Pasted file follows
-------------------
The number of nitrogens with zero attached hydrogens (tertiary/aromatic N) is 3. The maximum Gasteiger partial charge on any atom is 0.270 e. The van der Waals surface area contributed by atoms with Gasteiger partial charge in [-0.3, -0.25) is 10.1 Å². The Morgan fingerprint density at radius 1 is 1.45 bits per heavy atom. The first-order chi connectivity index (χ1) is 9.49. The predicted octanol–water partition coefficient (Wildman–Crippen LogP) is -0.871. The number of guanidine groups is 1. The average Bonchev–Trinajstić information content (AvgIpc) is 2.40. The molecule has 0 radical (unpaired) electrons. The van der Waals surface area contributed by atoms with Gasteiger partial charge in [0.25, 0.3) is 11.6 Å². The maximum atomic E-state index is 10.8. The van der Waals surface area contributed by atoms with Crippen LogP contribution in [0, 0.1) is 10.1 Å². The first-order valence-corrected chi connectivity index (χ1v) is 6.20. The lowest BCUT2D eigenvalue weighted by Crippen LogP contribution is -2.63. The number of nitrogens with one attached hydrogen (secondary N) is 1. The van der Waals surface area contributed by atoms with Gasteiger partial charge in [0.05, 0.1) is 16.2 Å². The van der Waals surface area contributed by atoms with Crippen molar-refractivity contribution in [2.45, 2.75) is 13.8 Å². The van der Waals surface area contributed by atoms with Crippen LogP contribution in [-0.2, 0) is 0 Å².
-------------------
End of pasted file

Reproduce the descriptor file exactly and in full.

The number of nitrogens with zero attached hydrogens (tertiary/aromatic N) is 3. The maximum Gasteiger partial charge on any atom is 0.270 e. The van der Waals surface area contributed by atoms with Gasteiger partial charge in [-0.3, -0.25) is 10.1 Å². The Morgan fingerprint density at radius 1 is 1.45 bits per heavy atom. The first-order chi connectivity index (χ1) is 9.49. The predicted octanol–water partition coefficient (Wildman–Crippen LogP) is -0.871. The number of guanidine groups is 1. The average Bonchev–Trinajstić information content (AvgIpc) is 2.40. The molecule has 0 radical (unpaired) electrons. The van der Waals surface area contributed by atoms with Gasteiger partial charge in [0.25, 0.3) is 11.6 Å². The maximum atomic E-state index is 10.8. The van der Waals surface area contributed by atoms with Crippen LogP contribution in [0, 0.1) is 10.1 Å². The first-order valence-corrected chi connectivity index (χ1v) is 6.20. The lowest BCUT2D eigenvalue weighted by Crippen LogP contribution is -2.63. The number of nitrogens with one attached hydrogen (secondary N) is 1. The van der Waals surface area contributed by atoms with Gasteiger partial charge in [0.05, 0.1) is 16.2 Å². The van der Waals surface area contributed by atoms with Crippen molar-refractivity contribution in [2.45, 2.75) is 13.8 Å². The van der Waals surface area contributed by atoms with Crippen LogP contribution in [-0.2, 0) is 0 Å².